Japanese conceptual design: Unconvention is lowkey the new convention.

Wassup mer peeps, I awfully miss blogging. I've been itching to write this blog post, so here goes...


Look 12. Comme des Garcons Fall 2017
Ready-to-Wear. Paris Fashion Week.
Photo by: Kim Weston Arnold
Look 2. Comme des Garcons Fall 2017.
Ready-to-Wear. Paris Fashion Week. 
Photo by: Kim Weston Arnold
Recently, I have been brutally (for the lack of a better word) inspired by postmodern Japanese conceptual design (fashion design) - to be more specific, Rei Kawakubo and Yohji Yamamoto have caged my heart lol. Just like any fan I've been reading their interviews and watching videos of their collections through the years, and I have discovered that they have influenced modern fashion in a very dramatic way. Yamamoto and Kawakubo grew up in post-war Japan. With war comes destruction and poverty, it can be said that these years of suffering have influenced the sombre tones of their work. Whilst Yamamoto's designs are more focused on monochromatic palettes, Kawakubo's designs are more focused on the rejection and abstraction of the traditional female body. She alters the silhouette of the female body through design and this can be seen as subversiveness to Western beauty standards of a fitted garment, where a woman's waist must be cinched in. This is not to say that there is not beauty in a fitted hour-glass silhouette, however, it is to show that beauty can come in different shapes and sizes, abstract or the conventional. The fabric then acts as a new skin when conventional proportions are changed. This is evident in a recent collection by Comme des Garcons Fall 2017, Kawakubo has subverted the "standard" female skeletal structure. The models are pale faced and are not as groomed as what Paris Fashion Week couture shows would have their models to appear.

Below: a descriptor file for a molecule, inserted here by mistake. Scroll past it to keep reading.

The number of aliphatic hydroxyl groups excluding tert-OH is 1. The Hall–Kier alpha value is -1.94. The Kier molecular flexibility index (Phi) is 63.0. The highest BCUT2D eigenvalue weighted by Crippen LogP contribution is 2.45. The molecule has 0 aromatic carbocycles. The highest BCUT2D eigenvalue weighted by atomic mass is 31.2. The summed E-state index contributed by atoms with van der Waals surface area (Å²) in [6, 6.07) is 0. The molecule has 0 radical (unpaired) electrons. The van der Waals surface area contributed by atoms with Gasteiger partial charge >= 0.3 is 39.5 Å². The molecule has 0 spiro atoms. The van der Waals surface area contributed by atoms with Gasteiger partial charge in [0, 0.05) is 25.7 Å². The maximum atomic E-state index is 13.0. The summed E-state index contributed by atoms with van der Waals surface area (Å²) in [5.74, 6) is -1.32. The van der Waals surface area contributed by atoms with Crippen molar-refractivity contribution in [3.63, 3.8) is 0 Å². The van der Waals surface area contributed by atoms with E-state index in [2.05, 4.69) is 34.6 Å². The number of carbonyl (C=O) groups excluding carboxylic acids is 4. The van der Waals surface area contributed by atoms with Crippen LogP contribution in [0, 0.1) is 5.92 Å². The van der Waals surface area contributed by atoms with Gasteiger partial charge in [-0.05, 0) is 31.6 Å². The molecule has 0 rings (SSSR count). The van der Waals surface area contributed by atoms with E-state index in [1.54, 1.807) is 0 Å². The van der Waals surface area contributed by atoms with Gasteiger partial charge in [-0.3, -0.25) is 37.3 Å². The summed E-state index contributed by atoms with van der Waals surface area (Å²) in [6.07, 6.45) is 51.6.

Yamamoto on the other hand shows more androgyny and somberness. His belief is that hiding the traditional female body and femininity “emerges from the very heart of her existence” as he has once quoted. His definition of beauty is probably what inspires his creations, seeing the “ugly” as “beautiful” is convention to him. Strength and brokenness juxtapose each other, Yamamoto combines these two when designing, his work is contradictory and that is a characteristic of postmodernity.  In his latest collection – Yohji Yamamoto Fall 2017 – his main colour used is black, he does incorporate other colours into his clothing however the dominant theme is black. He incorporates details such as gathers, flare, pleating, draping, quilting, raw threads and wool, and clean cut finishes into his garments which in turn alter the traditional silhouette of the female body, his layering techniques give the garments volume. The proportions of the garments are not natural in comparison to a conventional female body, and some garments create a more straight body shape which moves away from the femininity of female curves and thus creates and androgynous feel. Although Yamamoto’s creations are more tailored to the body than Kawakubo’s he still maintains a Japanese inspired aesthetic which is closely related to the kimono. His use of lengthy proportions, asymmetric front openings and long sleeves are details that are reminiscent of a kimono, he interprets it in a contemporary way.
Look 15. Yohji Yamamoto Fall 2017
Ready-to-Wear. Paris Fashion Week.
Photo by: Monica Fuedi

Look 32. Yohji Yamamoto Fall 2017
Ready-to-Wear. Paris Fashion Week.
Photo by: Monica Fuedi




Modern Western culture has somehow managed to objectify a woman's body, it is thus a natural response for artists to move away from objectification and allowing a woman to give meaning to her own body. Today I wore a monochromatic outfit (because I am inspired by Rei and Yohji lol) and I sort of felt good lol, it was a very basic outfit however, one cannot see whether I have lose weight or gained, if I am curvy or angular... the mystery belongs to me. "For something to be beautiful it doesn't have to be pretty" - Rei Kawakubo.














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